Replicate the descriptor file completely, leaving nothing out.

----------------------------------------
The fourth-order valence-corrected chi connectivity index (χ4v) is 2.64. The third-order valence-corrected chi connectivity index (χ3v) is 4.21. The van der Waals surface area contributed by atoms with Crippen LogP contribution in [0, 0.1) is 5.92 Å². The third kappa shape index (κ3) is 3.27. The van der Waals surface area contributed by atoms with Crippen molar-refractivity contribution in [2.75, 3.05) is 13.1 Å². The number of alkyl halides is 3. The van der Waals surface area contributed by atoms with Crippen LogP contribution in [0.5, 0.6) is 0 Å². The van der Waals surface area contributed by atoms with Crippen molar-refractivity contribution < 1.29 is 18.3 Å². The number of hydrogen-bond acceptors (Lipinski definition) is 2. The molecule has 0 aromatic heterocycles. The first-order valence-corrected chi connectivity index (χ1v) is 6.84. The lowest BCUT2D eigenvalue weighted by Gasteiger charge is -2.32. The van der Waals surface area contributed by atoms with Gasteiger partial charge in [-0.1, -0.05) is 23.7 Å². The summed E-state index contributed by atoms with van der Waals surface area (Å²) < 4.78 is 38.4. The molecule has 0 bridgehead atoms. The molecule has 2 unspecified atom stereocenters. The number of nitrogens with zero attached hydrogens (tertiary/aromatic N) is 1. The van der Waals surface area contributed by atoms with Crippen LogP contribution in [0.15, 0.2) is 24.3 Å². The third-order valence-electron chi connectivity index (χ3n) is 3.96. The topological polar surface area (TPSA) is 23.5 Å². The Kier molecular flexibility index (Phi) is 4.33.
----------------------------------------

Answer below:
The fourth-order valence-corrected chi connectivity index (χ4v) is 2.64. The third-order valence-corrected chi connectivity index (χ3v) is 4.21. The van der Waals surface area contributed by atoms with Crippen LogP contribution in [0, 0.1) is 5.92 Å². The third kappa shape index (κ3) is 3.27. The van der Waals surface area contributed by atoms with Crippen molar-refractivity contribution in [2.75, 3.05) is 13.1 Å². The number of alkyl halides is 3. The van der Waals surface area contributed by atoms with Crippen LogP contribution in [0.5, 0.6) is 0 Å². The van der Waals surface area contributed by atoms with Crippen molar-refractivity contribution < 1.29 is 18.3 Å². The number of hydrogen-bond acceptors (Lipinski definition) is 2. The molecule has 0 aromatic heterocycles. The first-order valence-corrected chi connectivity index (χ1v) is 6.84. The lowest BCUT2D eigenvalue weighted by Gasteiger charge is -2.32. The van der Waals surface area contributed by atoms with Gasteiger partial charge in [-0.1, -0.05) is 23.7 Å². The summed E-state index contributed by atoms with van der Waals surface area (Å²) < 4.78 is 38.4. The molecule has 0 bridgehead atoms. The molecule has 2 unspecified atom stereocenters. The number of nitrogens with zero attached hydrogens (tertiary/aromatic N) is 1. The van der Waals surface area contributed by atoms with Crippen LogP contribution in [0.15, 0.2) is 24.3 Å². The third-order valence-electron chi connectivity index (χ3n) is 3.96. The topological polar surface area (TPSA) is 23.5 Å². The Kier molecular flexibility index (Phi) is 4.33.